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York Hill quarry seeking permit for discharge into Harbor Brook

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MERIDEN — A city company could soon receive a permit a discharge wastewater into Harbor Brook after the Department of Energy and Environmental Protection gave its tentative approval of the application.

York Hill Trap Rock Quarry Co. is proposing to discharge stormwater runoff from its mining activities into Harbor Brook, as well as groundwater in the Quinnipiac River watershed. York Hill is a branch of the L. Suzio Cos. The applicant, Leonardo Suzio, could not be reached for comment Wednesday.

In October 2011, an industrial stormwater general permit was reissued for the site and other mining operations, but mine dewatering discharges were left out of the regulations. Mining operations, including York Hill, were required to obtain a National Pollutant Discharge Elimination System permit, which is what the company has been tentatively approved for. The permit states that there is no anticipated increase in discharge to “high quality” water, nor is there an increase in “volume or concentration” of pollutants.

DEEP recently issued a draft permit stating that the tentative decision “will protect the waters of the state from pollution.” If approved by Commissioner Rob Klee, all wastewater would be treated so that the brook would not exceed set limitations of aluminum, lead, phosphorus and other pollutants “expected to be present in the wastewater.” It would also require “periodic monitoring to demonstrate that the discharge will not cause pollution” and that the water be treated prior to being sent into Harbor Brook.

According to the draft permit, the discharged water is considered mine dewatering, or stormwater runoff, that is created through the quarrying operation. During the process proposed by York Hill, when stormwater gathers in excavated areas, it would flow “into a series of detention basins.” The water would later flow until reaching Harbor Brook.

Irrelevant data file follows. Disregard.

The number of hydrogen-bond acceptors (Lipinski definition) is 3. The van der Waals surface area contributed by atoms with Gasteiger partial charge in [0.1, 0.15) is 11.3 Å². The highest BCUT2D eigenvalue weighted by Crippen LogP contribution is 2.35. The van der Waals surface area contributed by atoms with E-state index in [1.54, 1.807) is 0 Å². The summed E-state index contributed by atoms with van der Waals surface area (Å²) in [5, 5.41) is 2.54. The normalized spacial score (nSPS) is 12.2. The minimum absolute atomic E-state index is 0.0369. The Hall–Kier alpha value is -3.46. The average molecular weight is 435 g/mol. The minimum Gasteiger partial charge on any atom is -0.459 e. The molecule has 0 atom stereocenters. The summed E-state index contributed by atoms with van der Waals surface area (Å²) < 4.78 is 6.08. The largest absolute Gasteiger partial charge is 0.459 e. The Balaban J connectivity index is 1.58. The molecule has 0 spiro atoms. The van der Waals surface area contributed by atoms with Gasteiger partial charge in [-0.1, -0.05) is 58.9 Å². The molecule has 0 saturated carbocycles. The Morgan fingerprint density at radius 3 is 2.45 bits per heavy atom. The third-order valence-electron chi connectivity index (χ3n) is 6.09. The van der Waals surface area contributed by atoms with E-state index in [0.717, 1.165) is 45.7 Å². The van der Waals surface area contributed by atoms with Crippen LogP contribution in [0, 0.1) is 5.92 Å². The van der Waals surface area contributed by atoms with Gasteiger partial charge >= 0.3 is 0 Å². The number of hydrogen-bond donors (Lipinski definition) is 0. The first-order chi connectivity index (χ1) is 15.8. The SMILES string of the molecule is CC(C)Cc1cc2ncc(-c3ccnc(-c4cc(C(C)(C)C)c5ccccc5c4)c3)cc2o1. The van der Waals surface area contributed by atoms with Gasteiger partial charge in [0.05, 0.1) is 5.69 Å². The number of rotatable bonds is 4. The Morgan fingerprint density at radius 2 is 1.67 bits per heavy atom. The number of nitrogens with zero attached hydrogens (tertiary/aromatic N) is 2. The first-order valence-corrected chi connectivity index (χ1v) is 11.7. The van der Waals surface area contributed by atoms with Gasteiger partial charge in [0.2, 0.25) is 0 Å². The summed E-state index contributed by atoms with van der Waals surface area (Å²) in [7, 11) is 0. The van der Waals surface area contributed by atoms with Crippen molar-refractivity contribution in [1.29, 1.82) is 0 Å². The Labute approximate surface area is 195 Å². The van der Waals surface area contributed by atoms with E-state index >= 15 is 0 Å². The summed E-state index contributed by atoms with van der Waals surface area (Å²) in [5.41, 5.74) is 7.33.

Flood Control Implementation Agency Chairman Phil Ashton said it is a “normal permit” that is needed because sediment could run into the brook.

“There is a risk of picking up sediment, which could, conceivably, go into the headwaters of Harbor Brook,” he said. “They need to show they are taking reasonable steps into preventing that kind of thing.”

From the York Hill property at 975 Westfield Road, the brook flows southwest through the Bilger Farm property, underneath Bee Street, and westward into Baldwin Pond. After the pond, the brook continues southwest through the city for more than three miles and into Hanover Pond before heading toward Wallingford.

The section of the brook between Hanover and Baldwin ponds is undergoing a massive flood control project to decrease the flood plain of the brook. The process includes replacing several bridges, creating two areas for flood retention and widening and deepening the channel.

Harbor Brook, according to the draft permit, is considered “impaired waters,” though the cause of impairment is listed as “unknown.” Because of that, there were no additional concerns about how the discharge may affect Harbor Brook. There are also limitations that prevent a significant rise in temperature of the brook as a result of the discharge and prohibit any type of oil sheen, floating solids or discoloration of the brook.

Ashton said he had no concerns about discharge impacting the flood control plan.

“I’d more concerned from the (sand) and runoff from the streets,” he said.

DEEP is accepting public comment on the draft permit until April 27. Written comments, according to the public notice, should be directed to Oluwatoyin Fakilede, Bureau of Materials Management and Compliance Assurance, Department of Energy and Environmental Protection, 79 Elm Street, Hartford, CT 06106-5127.

dbrechlin@record-journal.com (203) 317-2266 Twitter: @DanBrechlinRJ



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